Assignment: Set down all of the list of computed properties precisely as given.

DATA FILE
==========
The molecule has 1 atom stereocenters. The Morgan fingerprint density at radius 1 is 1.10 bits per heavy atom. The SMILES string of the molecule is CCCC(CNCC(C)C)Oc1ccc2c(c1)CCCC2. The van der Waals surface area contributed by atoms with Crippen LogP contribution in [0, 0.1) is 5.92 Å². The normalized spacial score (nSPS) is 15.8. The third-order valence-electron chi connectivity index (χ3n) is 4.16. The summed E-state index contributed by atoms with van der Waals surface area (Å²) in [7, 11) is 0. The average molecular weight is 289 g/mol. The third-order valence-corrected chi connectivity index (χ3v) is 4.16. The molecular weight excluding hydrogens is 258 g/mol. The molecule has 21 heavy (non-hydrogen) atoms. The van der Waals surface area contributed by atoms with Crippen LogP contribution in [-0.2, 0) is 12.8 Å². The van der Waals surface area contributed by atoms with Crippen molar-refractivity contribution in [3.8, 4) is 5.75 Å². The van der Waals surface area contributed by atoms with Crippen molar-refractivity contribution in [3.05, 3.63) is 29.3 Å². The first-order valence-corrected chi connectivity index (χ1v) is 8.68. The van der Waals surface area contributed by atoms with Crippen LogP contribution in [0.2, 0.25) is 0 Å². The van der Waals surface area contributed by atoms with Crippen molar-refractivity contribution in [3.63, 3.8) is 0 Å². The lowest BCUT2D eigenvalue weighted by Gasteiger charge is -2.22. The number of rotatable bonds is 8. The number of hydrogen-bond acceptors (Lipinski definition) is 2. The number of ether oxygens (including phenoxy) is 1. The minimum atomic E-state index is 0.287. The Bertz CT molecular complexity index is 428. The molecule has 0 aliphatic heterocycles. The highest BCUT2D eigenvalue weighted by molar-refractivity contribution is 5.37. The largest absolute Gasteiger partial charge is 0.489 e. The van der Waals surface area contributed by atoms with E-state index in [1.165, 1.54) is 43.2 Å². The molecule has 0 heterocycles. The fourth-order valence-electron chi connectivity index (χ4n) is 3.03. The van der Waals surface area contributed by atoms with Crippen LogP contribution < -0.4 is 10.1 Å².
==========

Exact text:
The molecule has 1 atom stereocenters. The Morgan fingerprint density at radius 1 is 1.10 bits per heavy atom. The SMILES string of the molecule is CCCC(CNCC(C)C)Oc1ccc2c(c1)CCCC2. The van der Waals surface area contributed by atoms with Crippen LogP contribution in [0, 0.1) is 5.92 Å². The normalized spacial score (nSPS) is 15.8. The third-order valence-electron chi connectivity index (χ3n) is 4.16. The summed E-state index contributed by atoms with van der Waals surface area (Å²) in [7, 11) is 0. The average molecular weight is 289 g/mol. The third-order valence-corrected chi connectivity index (χ3v) is 4.16. The molecular weight excluding hydrogens is 258 g/mol. The molecule has 21 heavy (non-hydrogen) atoms. The van der Waals surface area contributed by atoms with Crippen LogP contribution in [-0.2, 0) is 12.8 Å². The van der Waals surface area contributed by atoms with Crippen molar-refractivity contribution in [3.8, 4) is 5.75 Å². The van der Waals surface area contributed by atoms with Crippen molar-refractivity contribution in [3.05, 3.63) is 29.3 Å². The first-order valence-corrected chi connectivity index (χ1v) is 8.68. The van der Waals surface area contributed by atoms with Crippen LogP contribution in [0.2, 0.25) is 0 Å². The van der Waals surface area contributed by atoms with Crippen molar-refractivity contribution in [3.63, 3.8) is 0 Å². The lowest BCUT2D eigenvalue weighted by Gasteiger charge is -2.22. The number of rotatable bonds is 8. The number of hydrogen-bond acceptors (Lipinski definition) is 2. The number of ether oxygens (including phenoxy) is 1. The minimum atomic E-state index is 0.287. The Bertz CT molecular complexity index is 428. The molecule has 0 aliphatic heterocycles. The highest BCUT2D eigenvalue weighted by molar-refractivity contribution is 5.37. The largest absolute Gasteiger partial charge is 0.489 e. The van der Waals surface area contributed by atoms with E-state index in [1.165, 1.54) is 43.2 Å². The molecule has 0 heterocycles. The fourth-order valence-electron chi connectivity index (χ4n) is 3.03. The van der Waals surface area contributed by atoms with Crippen LogP contribution < -0.4 is 10.1 Å².